Nasa’s small Mars helicopter flew its last flight.
The space agency announced on Thursday that the 4lb (1.8kg) helicopter called Ingenuity could no longer fly due to rotor blade damage. While it remains upright and in contact with flight controllers, its $85m (£67m) mission is officially over, officials said.
Originally intended as a short-term technology demo, Ingenuity logged 72 flights over three years on Mars. It accumulated more than two hours of flight time and traveled 11 miles (18 km).
This is more than 14 times further than planned, according to Nasa. It rose as high as 79 feet (24 meters) and hit speeds of up to 22.4mph (36km/h).
“While we knew this day was inevitable, it doesn’t make it any easier” to announce the end of the mission, NASA’s Lori Glaze said. “To say that it exceeded expectations is almost an understatement.”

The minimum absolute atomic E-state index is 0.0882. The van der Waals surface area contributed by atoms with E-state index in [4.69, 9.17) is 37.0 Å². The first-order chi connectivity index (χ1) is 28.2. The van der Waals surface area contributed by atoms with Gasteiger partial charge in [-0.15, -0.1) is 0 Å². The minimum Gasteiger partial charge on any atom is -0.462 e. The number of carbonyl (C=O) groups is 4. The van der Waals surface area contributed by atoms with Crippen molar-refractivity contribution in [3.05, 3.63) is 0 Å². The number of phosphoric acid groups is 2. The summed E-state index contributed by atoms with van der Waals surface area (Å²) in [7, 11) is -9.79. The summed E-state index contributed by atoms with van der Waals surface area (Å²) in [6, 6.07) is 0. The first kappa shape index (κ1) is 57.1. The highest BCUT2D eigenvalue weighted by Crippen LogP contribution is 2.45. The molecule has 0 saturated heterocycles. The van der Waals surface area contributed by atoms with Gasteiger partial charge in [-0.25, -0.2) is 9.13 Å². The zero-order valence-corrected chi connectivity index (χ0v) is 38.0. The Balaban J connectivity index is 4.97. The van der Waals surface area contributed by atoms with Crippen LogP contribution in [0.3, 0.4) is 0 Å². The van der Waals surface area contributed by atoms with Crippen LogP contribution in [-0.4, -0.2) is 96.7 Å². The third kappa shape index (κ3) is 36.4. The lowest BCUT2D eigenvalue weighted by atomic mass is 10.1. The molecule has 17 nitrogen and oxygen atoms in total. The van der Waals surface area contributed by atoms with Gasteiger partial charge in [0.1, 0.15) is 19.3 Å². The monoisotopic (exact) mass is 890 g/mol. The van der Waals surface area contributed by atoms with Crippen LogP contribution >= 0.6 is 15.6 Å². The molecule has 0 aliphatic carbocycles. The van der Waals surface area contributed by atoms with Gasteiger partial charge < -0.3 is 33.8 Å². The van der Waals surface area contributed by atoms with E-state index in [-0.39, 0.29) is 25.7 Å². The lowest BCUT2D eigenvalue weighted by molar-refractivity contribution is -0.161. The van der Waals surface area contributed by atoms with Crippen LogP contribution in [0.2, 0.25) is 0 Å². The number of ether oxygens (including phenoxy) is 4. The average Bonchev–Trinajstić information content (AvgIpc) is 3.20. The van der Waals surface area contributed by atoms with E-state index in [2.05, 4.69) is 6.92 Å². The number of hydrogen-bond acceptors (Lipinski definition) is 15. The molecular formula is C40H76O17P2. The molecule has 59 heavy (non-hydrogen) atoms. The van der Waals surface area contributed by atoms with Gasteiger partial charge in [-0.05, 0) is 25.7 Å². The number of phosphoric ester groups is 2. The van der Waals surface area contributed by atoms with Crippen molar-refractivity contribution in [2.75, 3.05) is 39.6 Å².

Ingenuity embarked on a journey on Nasa’s Perseverance rover and landed on Mars in 2021. It eventually served as a scout for the rover and proved that powered flight was possible in the thin Martian atmosphere.
Images beamed back from its last flight this week showed that one or more of its rotor blades sustained damage during landing and may have hit the surface. The blades are no longer usable, according to the space agency.
The helicopter climbed to 40 feet on its last flight last week and hovered for a few seconds before descending. It mysteriously lost contact with the nearby rover – its communications relay – while it was still 3 feet off the ground. Once communications were restored, the damage was confirmed. The reason for the loss of communication is being investigated.
Ingenuity’s success prompted Nasa to add two mini-helicopters to a future Mars mission in 2022.